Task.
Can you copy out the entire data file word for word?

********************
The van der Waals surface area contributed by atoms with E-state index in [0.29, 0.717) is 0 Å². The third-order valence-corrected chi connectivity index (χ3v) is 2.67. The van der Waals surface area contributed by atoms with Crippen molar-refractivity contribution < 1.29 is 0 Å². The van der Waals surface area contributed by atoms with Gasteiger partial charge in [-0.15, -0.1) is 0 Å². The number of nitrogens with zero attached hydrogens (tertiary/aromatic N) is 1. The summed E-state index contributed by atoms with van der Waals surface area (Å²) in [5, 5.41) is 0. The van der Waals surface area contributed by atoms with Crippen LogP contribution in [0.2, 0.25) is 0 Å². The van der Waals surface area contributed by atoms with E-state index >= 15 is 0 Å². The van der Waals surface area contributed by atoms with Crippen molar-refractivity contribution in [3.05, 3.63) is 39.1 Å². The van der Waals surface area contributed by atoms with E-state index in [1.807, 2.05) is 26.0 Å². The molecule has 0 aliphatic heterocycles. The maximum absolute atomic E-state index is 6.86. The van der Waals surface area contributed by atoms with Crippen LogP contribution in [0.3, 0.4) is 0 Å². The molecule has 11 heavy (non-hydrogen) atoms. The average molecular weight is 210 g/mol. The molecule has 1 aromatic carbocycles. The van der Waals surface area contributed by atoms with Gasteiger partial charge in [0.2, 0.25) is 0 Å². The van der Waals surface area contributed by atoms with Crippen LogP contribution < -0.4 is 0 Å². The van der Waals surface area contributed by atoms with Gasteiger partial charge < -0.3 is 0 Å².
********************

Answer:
The van der Waals surface area contributed by atoms with E-state index in [0.29, 0.717) is 0 Å². The third-order valence-corrected chi connectivity index (χ3v) is 2.67. The van der Waals surface area contributed by atoms with Crippen molar-refractivity contribution < 1.29 is 0 Å². The van der Waals surface area contributed by atoms with Gasteiger partial charge in [-0.15, -0.1) is 0 Å². The number of nitrogens with zero attached hydrogens (tertiary/aromatic N) is 1. The summed E-state index contributed by atoms with van der Waals surface area (Å²) in [5, 5.41) is 0. The van der Waals surface area contributed by atoms with Crippen LogP contribution in [0.2, 0.25) is 0 Å². The van der Waals surface area contributed by atoms with E-state index >= 15 is 0 Å². The van der Waals surface area contributed by atoms with Crippen molar-refractivity contribution in [3.05, 3.63) is 39.1 Å². The van der Waals surface area contributed by atoms with E-state index in [1.807, 2.05) is 26.0 Å². The molecule has 0 aliphatic heterocycles. The maximum absolute atomic E-state index is 6.86. The van der Waals surface area contributed by atoms with Crippen LogP contribution in [0.3, 0.4) is 0 Å². The molecule has 11 heavy (non-hydrogen) atoms. The average molecular weight is 210 g/mol. The molecule has 1 aromatic carbocycles. The van der Waals surface area contributed by atoms with Gasteiger partial charge in [0.2, 0.25) is 0 Å². The van der Waals surface area contributed by atoms with Crippen LogP contribution < -0.4 is 0 Å². The van der Waals surface area contributed by atoms with Gasteiger partial charge < -0.3 is 0 Å².